Early Sunday mornings during the Roman Octobers of the early 1900s, families piled into horse-drawn carts, off to the countryside feasts! Known for their typical October weather, warm and balmy (even hot at times) the Roman Octobers drew people to the big outdoors.
It was time to celebrate the grape harvest’s end! Because that, after all, was the reason for the Roman October feasts. Feasts of gnocchi, chicken, tripe, and mutton that the inn keepers were preparing since before the break of dawn. All ready to wash down with last year’s wine.
Because the whole purpose of the feasts was to finish off the old wine, making room for the new!
Where would they put the new wine if they didn’t first drink up the old? And Italians, who always love a celebration, found this a perfect excuse! And so spent the day eating and drinking. And playing games, like bocce, tumble and roll, and climb the greased pole. And of course no feast, whether in the countryside or the city, could ever lack singing, dancing, and story-telling.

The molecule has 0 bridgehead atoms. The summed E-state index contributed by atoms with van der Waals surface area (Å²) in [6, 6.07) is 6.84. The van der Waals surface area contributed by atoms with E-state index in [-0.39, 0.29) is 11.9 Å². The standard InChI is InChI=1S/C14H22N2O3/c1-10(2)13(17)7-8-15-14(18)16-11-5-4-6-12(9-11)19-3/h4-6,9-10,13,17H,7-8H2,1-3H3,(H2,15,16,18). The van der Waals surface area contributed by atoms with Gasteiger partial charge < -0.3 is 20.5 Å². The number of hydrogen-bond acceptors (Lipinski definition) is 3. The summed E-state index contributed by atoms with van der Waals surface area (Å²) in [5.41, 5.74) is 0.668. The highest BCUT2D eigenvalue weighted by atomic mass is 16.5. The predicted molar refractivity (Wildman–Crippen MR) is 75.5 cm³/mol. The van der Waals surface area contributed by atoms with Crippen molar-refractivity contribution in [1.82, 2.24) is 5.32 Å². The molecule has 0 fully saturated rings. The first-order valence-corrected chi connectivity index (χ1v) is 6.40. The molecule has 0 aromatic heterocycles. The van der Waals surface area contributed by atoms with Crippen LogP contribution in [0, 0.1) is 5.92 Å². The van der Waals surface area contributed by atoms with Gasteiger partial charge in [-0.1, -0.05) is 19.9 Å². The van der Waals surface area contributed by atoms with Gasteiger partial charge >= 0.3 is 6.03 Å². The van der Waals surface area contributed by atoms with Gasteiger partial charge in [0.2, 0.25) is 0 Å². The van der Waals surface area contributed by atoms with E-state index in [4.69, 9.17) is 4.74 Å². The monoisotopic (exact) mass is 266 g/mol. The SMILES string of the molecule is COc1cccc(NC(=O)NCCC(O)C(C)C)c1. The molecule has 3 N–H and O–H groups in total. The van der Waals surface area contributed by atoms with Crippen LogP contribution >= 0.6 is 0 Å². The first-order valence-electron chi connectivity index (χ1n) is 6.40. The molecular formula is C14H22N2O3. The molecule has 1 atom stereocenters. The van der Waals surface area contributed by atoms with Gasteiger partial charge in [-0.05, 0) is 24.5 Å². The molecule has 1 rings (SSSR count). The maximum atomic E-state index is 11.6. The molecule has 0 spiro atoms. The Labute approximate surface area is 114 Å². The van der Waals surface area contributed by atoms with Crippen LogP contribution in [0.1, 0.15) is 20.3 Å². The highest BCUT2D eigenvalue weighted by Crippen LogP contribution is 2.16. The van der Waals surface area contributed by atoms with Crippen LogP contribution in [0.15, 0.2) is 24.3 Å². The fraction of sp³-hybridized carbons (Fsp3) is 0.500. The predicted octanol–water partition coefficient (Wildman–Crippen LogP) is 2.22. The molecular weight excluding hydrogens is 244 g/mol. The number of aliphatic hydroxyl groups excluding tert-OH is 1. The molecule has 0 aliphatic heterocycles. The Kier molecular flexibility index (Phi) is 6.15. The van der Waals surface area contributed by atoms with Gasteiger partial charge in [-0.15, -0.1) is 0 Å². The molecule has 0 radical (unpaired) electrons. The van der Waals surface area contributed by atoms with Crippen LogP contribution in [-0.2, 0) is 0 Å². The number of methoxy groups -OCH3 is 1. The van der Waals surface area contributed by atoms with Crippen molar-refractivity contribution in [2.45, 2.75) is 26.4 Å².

The Roman October tradition has pretty much died off.
But around Rome you can still find agriturismi (agriturisms) that hold Roman October feasts. So if you’re ever there in beautiful, balmy October, be sure to look for one! Head out to the Roman countryside and visit some of the likely places. Places like: Colli Albani/Castelli Romani, Rocca di Papa, Frascati, o Castel Gandolfo (which we found quite charming). You’ll be glad you did!
But pay close attention! Because these days when someone says, “Ma che bell’Ottrobata romana” (What a pleasant Roman October!) — they are probably referring to the weather! Because October weather here is usually fantastic! Who doesn’t like 81°F (27°C) in mid-October? Sort of like the warm Indian Summers of America.
So the Roman October can either be an October food fest, or lingering summer-like weather. And both are both great delights!
[Images: Roman cart by Salomon Corrodi, via WikimediaCommons; Public Domain. Saltarello dance” by Bartolomeo Pinelli – Otto Kaemmel: Rom und die Campagna. Bielefeld, Leipzig 1902, S. 148, via Wikimedia Commons; Public Domain.]